Calendar Formulas

Formulas for Calendar to solve ques

Calendar Formulas & Definitions

A calendar is a system of organizing the days in a year. The calendar starts on 1st January and ends on 31st December.

The year is classified into two types: ordinary years (365 days) and a leap year (366 days.)

Calendar Formulas for Odd days

Odd days are the number of days that are more than the number of days in a complete week.

For example: Calculate odd days for 10 and 14 days

  • 10 days = 1 week (7 days) + 3 days. Here, 3 days are odd days
  • 14 days = 2 weeks (14 days) + 0 day (0 odd day)

Formulas of Calendar For Number of Odd Days

  • 1 ordinary year has 1 odd day
  • 1 leap year has 2 odd days
  • 100 years has 5 odd days
  • 200 years has 3 odd days
  • 300 years has 1 odd day
  • 400 years has 0 odd day

Similarly, all the 4th centuries 800 years, 1200 years, 1600 years, 2000 years etc. have 0 odd day.

  • Mapping of the number of odd day to the day of the week
DaysSundayMondayTuesdayWednesdayThursdayFridaySaturday
Number of odd days0123456
Calendar_formulas

Reference Chart that gives odd days for the given months

To determine whether a year is a leap year, follow these steps

  1. If the year is evenly divisible by 4, go to step 2. Otherwise, go to step 5.
  2. If the year is evenly divisible by 100, go to step 3. Otherwise, go to step 4.
  3. If the year is evenly divisible by 400, go to step 4. Otherwise, go to step 5.
  4. The year is a leap year (it has 366 days).
  5. The year is not a leap year (it has 365 days).

For example:

  •   Check for years not ending with “00”.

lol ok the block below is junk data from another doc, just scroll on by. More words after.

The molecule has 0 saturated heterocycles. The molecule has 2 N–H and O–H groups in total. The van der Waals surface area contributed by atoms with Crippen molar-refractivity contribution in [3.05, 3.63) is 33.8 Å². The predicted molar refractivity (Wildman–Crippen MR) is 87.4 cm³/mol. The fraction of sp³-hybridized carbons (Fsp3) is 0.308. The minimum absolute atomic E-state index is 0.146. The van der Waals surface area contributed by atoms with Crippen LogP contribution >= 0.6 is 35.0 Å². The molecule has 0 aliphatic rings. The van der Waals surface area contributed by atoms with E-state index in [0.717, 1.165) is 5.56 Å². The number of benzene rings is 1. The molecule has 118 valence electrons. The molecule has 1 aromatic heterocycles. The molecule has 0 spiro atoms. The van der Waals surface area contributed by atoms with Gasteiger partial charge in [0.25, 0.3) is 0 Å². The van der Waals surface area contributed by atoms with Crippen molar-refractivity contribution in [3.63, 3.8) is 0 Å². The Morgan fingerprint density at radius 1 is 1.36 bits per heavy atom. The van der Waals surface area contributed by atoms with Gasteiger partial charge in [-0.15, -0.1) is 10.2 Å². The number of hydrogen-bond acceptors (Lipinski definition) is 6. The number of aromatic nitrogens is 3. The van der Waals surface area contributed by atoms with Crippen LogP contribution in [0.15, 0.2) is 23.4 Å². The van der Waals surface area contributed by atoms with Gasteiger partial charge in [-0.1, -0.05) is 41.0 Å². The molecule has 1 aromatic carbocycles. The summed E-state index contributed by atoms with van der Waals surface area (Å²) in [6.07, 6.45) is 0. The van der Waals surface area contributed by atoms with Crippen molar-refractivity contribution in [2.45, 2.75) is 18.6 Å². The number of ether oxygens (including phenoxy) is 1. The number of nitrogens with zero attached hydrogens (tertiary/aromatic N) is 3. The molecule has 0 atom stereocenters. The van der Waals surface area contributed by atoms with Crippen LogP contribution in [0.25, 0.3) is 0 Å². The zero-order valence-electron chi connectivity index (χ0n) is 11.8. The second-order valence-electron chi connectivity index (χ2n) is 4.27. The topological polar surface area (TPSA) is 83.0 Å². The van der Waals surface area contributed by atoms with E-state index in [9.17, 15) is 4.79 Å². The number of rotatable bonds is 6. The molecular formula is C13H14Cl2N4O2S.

Year 1997 is not a leap year because it is not divisible by 4.

          Year 2016 is a leap year because it is divisible by 4.

  • Now, check for years ending with “00”.

        Year 2000 is a leap year because it is divisible by 4,100 and 400.

       Year 1900 is not a leap year because it is divisible by 4 and 100 but not 400.

        Year 1600 is a leap year because it is divisible by 4, 100, and 400.

  • For this reason, the following years are not leap years:

        1700, 1800, 1900, 2100, 2200, 2300, 2500, 2600

        This is because they are evenly divisible by 100 but not by 400.

  • The following years are leap years:

      1600, 2000, 2400

      This is because they are evenly divisible by both 100 and 400. 

Points to remember

  • Last day of a century cannot be Tuesday or Thursday or Saturday because of the number of odd days.
  • For the calendars of two different years to be the same, the following conditions must be satisfied.

          a.   Both years must be of the same type. i.e., both years must be ordinary years or both years must be leap years.

          b.   1stJanuary of both the years must be the same day of the week.

 

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